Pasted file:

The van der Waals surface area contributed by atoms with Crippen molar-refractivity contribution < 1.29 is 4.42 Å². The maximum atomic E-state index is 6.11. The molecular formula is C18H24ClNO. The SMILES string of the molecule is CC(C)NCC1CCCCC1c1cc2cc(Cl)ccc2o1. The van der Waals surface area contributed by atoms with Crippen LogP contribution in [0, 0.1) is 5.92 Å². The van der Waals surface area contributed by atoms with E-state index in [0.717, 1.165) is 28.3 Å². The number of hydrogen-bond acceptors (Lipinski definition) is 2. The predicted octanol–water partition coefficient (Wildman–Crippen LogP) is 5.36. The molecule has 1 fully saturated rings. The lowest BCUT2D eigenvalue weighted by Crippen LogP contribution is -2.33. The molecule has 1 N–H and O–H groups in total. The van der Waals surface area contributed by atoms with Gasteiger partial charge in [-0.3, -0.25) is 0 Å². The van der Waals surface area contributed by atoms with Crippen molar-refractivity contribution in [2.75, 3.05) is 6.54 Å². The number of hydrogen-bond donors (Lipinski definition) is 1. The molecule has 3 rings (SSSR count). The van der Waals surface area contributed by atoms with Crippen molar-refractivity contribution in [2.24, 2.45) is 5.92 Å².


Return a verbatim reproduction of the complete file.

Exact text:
The van der Waals surface area contributed by atoms with Crippen molar-refractivity contribution < 1.29 is 4.42 Å². The maximum atomic E-state index is 6.11. The molecular formula is C18H24ClNO. The SMILES string of the molecule is CC(C)NCC1CCCCC1c1cc2cc(Cl)ccc2o1. The van der Waals surface area contributed by atoms with Crippen LogP contribution in [0, 0.1) is 5.92 Å². The van der Waals surface area contributed by atoms with E-state index in [0.717, 1.165) is 28.3 Å². The number of hydrogen-bond acceptors (Lipinski definition) is 2. The predicted octanol–water partition coefficient (Wildman–Crippen LogP) is 5.36. The molecule has 1 fully saturated rings. The lowest BCUT2D eigenvalue weighted by Crippen LogP contribution is -2.33. The molecule has 1 N–H and O–H groups in total. The van der Waals surface area contributed by atoms with Gasteiger partial charge in [-0.3, -0.25) is 0 Å². The van der Waals surface area contributed by atoms with Crippen molar-refractivity contribution in [2.75, 3.05) is 6.54 Å². The number of hydrogen-bond donors (Lipinski definition) is 1. The molecule has 3 rings (SSSR count). The van der Waals surface area contributed by atoms with Crippen molar-refractivity contribution in [2.24, 2.45) is 5.92 Å².